Liechtenstein: History And Institutions Of The Principality, by Pierre Raton
The tiny principality of Liechtenstein has few books written about it, but as a small principality that has survived despite the troubles of the last couple of centuries, it represents a worthwhile little nation to get to know. Now extremely wealthy, the area was once poor, and it was not until the 1840’s when one of its rulers finally managed to show up in person to the land, which had been bought by a wealthy family of pro-Austrian princes in order to gain a seat in the Imperial Diet of the Holy Roman Empire since all of the family’s other extensive holdings did not qualify but the tiny Grand Duchy of Vaduz did. Mixing dependence on Austria and then (after World War I) with Switzerland alongside a general policy of neutrality, the little nation has managed to preserve its identity in the face of war, having been too insignificant to tempt the likes of Napoleon or Hitler throughout its history and barely managing to survive being incorporated into Austria after World War I. Still it survives, though, a tenacious European microstate whose mountains encourage tourists but whose remoteness has made it obscure still.
This particular book is a short one of about 150 pages in length, divided into two parts and several chapters. The first part of the book discusses the history of Liechtenstein (I), with a look at the counties of Vaduz and Schellenberg and the birth of the principality (1), its move from an imperial principality to independence after the fall of the Holy Roman Empire (2), its time as a pro-Austrian member of the German confederation (3), and its period under Austrian patronage until the fall of Austria-Hungary (4). In this section the author demonstrates the skill that was necessary among the principality’s diplomats in securing independence and the threat that wars provided to the area’s well-being. After that the author looks at the contemporary history of the principality (II), with chapters on the alignment to Switzerland that was conducted in the aftermath of the threat to Liechtenstein’s independence after World War I (1), the new internal policy that increased the rights of citizens in the principality (2), the economic boom that followed private and public efforts at development (3), and the stability and neutrality the nation has known in recent decades (4), all of which points to the success which the principality has seen even up to the present day.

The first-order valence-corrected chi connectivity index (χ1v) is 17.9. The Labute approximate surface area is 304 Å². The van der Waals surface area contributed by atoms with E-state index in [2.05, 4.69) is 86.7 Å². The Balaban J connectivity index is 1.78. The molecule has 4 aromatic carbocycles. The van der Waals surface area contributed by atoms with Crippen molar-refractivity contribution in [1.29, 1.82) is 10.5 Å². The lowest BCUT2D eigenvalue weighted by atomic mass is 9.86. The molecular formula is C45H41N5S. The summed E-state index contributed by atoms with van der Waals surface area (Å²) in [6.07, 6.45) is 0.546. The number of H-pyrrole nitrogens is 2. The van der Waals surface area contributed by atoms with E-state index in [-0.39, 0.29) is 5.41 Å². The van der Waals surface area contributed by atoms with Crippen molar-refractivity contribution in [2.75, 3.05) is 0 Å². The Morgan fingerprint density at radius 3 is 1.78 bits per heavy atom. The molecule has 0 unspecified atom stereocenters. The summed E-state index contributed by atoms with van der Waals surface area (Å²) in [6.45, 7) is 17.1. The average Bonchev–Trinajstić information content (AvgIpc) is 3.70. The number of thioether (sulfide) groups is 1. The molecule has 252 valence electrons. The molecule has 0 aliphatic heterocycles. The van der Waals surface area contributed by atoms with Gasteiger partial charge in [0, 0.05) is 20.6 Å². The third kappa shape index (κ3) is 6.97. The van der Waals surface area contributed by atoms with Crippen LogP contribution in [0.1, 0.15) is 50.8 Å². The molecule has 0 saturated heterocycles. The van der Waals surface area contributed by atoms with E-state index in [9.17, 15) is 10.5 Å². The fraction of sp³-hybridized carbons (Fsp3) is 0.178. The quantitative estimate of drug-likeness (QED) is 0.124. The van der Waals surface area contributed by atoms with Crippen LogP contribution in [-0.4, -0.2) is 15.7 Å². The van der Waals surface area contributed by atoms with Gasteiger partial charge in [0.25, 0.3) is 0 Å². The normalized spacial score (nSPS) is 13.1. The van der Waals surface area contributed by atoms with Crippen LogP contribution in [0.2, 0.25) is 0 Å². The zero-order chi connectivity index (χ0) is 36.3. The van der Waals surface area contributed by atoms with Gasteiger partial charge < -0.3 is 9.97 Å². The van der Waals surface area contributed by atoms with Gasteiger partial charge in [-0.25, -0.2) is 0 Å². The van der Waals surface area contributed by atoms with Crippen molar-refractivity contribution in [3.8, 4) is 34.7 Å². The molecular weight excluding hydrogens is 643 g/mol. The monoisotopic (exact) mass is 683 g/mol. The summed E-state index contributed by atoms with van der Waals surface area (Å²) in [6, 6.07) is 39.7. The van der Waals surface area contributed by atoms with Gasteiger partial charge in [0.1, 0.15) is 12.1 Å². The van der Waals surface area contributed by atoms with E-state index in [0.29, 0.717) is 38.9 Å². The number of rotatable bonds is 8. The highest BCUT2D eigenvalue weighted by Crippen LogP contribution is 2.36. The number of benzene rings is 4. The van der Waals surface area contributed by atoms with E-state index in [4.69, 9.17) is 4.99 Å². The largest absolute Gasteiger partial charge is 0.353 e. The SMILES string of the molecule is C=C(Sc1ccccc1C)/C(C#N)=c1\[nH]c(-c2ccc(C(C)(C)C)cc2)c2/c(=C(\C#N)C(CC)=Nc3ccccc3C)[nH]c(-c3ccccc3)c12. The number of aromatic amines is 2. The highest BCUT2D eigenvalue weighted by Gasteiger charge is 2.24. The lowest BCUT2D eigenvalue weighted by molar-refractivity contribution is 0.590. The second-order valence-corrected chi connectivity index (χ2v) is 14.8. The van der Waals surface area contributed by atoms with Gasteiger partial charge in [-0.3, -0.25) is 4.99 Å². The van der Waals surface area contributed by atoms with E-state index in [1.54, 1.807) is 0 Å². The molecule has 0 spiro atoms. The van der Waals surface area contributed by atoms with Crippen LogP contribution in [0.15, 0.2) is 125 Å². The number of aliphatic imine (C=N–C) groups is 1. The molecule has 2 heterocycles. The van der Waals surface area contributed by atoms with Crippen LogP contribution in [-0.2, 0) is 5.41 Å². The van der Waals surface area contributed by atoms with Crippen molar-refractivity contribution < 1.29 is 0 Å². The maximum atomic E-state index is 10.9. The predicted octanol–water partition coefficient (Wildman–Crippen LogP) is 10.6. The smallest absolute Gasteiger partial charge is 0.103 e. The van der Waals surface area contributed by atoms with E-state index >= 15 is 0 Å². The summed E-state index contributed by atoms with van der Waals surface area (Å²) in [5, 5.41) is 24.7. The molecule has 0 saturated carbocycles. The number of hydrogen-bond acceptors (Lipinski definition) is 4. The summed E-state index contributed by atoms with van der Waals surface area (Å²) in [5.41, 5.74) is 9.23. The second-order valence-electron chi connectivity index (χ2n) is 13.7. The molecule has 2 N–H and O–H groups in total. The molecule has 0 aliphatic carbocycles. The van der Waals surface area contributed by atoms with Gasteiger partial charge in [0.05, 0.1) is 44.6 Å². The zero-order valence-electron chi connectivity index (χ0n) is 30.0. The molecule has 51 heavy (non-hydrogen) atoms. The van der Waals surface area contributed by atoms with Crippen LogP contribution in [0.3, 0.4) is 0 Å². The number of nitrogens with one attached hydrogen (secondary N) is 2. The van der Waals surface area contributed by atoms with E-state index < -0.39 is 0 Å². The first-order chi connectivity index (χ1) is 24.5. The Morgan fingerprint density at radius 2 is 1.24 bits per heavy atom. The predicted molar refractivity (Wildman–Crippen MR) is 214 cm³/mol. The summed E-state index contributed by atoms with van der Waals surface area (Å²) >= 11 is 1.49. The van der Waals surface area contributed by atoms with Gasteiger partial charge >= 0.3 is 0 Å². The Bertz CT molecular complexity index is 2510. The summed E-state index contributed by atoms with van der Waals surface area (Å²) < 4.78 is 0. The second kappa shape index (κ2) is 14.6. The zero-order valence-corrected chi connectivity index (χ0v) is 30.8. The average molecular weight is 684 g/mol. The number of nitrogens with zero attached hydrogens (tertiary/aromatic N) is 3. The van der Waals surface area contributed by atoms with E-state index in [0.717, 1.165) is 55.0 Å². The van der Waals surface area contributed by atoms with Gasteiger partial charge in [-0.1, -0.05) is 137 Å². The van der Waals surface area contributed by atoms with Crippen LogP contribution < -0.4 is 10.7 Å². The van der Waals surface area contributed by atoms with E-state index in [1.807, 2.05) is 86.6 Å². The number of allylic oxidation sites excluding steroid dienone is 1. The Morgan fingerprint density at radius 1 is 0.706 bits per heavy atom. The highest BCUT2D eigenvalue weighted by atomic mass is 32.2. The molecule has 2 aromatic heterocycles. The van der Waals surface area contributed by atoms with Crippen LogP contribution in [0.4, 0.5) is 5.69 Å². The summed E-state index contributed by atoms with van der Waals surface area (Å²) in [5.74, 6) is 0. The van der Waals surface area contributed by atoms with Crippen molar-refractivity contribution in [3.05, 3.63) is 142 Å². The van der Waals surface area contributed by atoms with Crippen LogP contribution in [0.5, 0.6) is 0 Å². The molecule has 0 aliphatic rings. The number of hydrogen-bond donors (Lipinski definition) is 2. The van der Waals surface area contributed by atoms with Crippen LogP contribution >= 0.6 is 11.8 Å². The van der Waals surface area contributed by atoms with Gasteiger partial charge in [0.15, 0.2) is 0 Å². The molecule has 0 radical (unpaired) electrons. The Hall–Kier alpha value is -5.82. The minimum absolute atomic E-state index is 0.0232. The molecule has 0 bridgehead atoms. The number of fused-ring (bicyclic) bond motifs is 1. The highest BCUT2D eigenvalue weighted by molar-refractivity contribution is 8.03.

Reading this book gives the reader a sense of the history and political institutions of Liechtenstein at least as they were current at the time this book was written in the early 1970’s. Admittedly, these are pretty obscure aspects of history and few people are likely to be aware of them. I’m not really sure who this book is intended for, as I do not know how many people who are like me and are fascinated by microstates and their independence and the way that they have managed to preserve their identity over the course of the past few centuries despite the pressure being placed on small nations to coalesce into larger ones. Liechtenstein is an example of a feudal remnant that has been able to escape incorporation and to use its small size as a benefit in a world of free trade and globalization, turning a poor alpine valley into an immensely wealthy contemporary nation. The book spends enough time discussing the history as well as the efforts to ease flooding concerns and build up a transportation infrastructure that one can gather the slow process that led the principality to rise to a place where its obscurity does not make it unworthy of interest.